As the current phase of the UK’s withdrawal from the European Union (EU) boils down to a conclusion, UK and foreign-based businesses crave the certainty of a managed transition. The prospect of friction caused by the abrupt introduction of new layers of customs duties and regulatory compliance is anathema to manufacturers that are reliant on complex cross-border supply chains. Meticulously stripped of excess and waste, wafer-thin profit margins can be maintained only when production processes are free to operate at maximum efficiency.
The withdrawal agreement negotiated between the UK and EU goes some way to shielding such manufacturers from the abrasive impact of a customs union departure. In contrast, however, the agreement offers comparatively little in the way of managed continuity for the UK’s muscular services sector. On the cusp of such significant change, the British Chamber of Commerce in Japan (BCCJ) provided members with an opportunity last month to hear directly from the Lord Mayor of the City of London, Peter Estlin. Speaking at the BCCJ, he highlighted the deep strength and capabilities of the UK’s financial and professional services sector—especially in growth areas such as fintech and green finance, where London and Tokyo collaborate closely under a Memorandum of Understanding signed in December 2017.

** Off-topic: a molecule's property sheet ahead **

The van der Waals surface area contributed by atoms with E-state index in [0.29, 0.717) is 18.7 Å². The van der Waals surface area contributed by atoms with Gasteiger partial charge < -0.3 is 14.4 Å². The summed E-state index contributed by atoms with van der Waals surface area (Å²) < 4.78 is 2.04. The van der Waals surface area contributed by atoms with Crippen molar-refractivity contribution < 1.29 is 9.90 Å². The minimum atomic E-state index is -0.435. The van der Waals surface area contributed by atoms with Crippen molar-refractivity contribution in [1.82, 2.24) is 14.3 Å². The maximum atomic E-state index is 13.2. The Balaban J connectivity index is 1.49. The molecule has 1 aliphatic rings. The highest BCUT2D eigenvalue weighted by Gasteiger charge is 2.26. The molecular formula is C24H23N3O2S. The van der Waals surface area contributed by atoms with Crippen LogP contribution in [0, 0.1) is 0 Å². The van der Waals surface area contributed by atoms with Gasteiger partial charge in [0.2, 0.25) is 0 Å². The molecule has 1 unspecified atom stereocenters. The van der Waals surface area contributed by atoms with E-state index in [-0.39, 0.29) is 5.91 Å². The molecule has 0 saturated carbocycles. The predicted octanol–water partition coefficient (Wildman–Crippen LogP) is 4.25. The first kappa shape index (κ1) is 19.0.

In quantitative terms, global management consulting and professional services firm Accenture reports that, as a pioneer in Open Banking, London was destination to 56% of all European investment in fintech in 2018, which translates to a 50% increase in year-on-year UK fintech investment to more than $3.9bn. Over the same period, fintech investment in Japan surged fivefold from a smaller base to $500mn.
In addition to promoting digital innovation, the lord mayor also spoke in support of equality and inclusion. These matters were top of mind as we marked International Women’s Day on 8 March and look ahead to the W20 summit on 23–24 March. Tasked with making policy recommendations relating to women to the G20, the W20 is co-chaired by Haruno Yoshida, former vice-chair of the Keidanren (Japan Business Federation) Board of Councillors.
To learn more about the W20 agenda, in February the BCCJ joined with the Swedish Chamber of Commerce and Industry in Japan to host a knowledge-sharing event attended by business leaders. Of the female leaders present, I am fortunate to have had the chance to work with two of them: Yoshida, whose former roles include the chief executive position at BT Japan Corporation, and Suzanne Price, renowned consultant in diversity and inclusion at Price Global. The opportunity to collaborate had been through our respective roles as elected members of the BCCJ’s executive committee (Excom).
This reminds me of the benefits—collective and personal—that can be gained from committing active participation in a chamber of commerce. I, therefore, urge all BCCJ members to make a commitment not only to event participation, but also to participation in the BCCJ’s governance. I hope that many of you will consider exercising your vote in the election that follows.